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Saturday, October 8, 2011

Utility of Poetry

Leopold Froelich, executive editor of a men's magazine I would rather not have anything to do with promoting even by mentioning its name on my blog, has something to say about poetry in the October issue of Poetry Magazine. The quote starts now:

I am dismayed when I hear questions about the utility of poetry. How do you use poetry, and what is it good for? This is odd. Poetry is song. No one asks, What use is song? What use are birds? Poetry has no use. It matters because of its inutility. “Poetry is not a form of entertainment,” wrote Brodsky, “and in a certain sense not even a form of art, but our anthropological, genetic goal, our linguistic, evolutionary beacon.”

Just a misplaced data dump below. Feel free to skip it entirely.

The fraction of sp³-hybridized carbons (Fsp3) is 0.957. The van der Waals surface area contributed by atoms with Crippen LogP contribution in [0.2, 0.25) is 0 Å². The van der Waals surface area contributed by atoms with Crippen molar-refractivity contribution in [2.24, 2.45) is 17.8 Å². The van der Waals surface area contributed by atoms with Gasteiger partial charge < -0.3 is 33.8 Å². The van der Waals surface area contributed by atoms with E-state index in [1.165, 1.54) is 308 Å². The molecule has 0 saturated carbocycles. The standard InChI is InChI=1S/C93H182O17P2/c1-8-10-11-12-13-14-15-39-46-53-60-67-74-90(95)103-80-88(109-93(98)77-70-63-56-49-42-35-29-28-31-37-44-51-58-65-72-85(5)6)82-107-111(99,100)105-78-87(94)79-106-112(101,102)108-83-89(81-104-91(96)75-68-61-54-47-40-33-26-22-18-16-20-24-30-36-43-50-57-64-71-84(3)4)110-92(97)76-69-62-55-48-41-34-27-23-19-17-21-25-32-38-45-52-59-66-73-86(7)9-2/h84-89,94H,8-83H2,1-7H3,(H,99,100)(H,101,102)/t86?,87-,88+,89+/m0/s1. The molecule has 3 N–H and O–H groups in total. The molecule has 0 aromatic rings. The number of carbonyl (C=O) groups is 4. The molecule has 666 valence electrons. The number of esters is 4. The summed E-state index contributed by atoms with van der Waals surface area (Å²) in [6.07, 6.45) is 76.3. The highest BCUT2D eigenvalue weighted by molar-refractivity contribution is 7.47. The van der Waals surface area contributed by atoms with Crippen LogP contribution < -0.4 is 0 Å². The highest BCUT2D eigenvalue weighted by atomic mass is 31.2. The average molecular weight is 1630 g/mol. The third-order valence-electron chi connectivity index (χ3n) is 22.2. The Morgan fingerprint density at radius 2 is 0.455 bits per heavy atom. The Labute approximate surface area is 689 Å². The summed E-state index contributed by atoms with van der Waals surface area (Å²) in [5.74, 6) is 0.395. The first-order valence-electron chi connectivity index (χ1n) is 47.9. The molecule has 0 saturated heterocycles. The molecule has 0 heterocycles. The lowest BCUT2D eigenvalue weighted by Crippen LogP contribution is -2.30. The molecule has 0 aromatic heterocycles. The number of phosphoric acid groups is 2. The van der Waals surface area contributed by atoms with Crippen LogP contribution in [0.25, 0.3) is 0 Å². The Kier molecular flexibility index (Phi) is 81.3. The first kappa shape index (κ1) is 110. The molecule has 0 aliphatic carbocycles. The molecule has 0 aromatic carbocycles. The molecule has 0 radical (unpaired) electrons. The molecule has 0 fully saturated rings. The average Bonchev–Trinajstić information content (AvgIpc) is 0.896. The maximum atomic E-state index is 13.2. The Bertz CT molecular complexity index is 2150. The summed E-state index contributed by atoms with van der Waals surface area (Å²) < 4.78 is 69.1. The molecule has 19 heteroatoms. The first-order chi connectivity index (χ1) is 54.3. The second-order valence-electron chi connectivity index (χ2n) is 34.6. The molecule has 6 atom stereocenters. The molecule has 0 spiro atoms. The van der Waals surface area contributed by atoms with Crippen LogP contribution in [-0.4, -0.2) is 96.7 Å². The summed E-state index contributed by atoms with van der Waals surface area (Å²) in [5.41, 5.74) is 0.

People go out of their way to ignore this beacon today, but they do so at their own peril. “By failing to read or listen to poets,” Brodsky wrote in “An Immodest Proposal,” “a society dooms itself to inferior modes of articulation—of the politician, or the salesman, or the charlatan—in short, to its own.”

Maybe Brodsky had this right, and this is the highest purpose of poetry, or song: It keeps us from listening to fools.


Poetry's inutility is what makes it invaluable; it is what saves me.

By the way, did you know the entire contents of the current issue of Poetry Magazine (as well as archives of back issues dating from 1912) are available online? Follow the link to enjoy their generosity, especially appreciated by those of us living abroad who get our magazines 2 months late.

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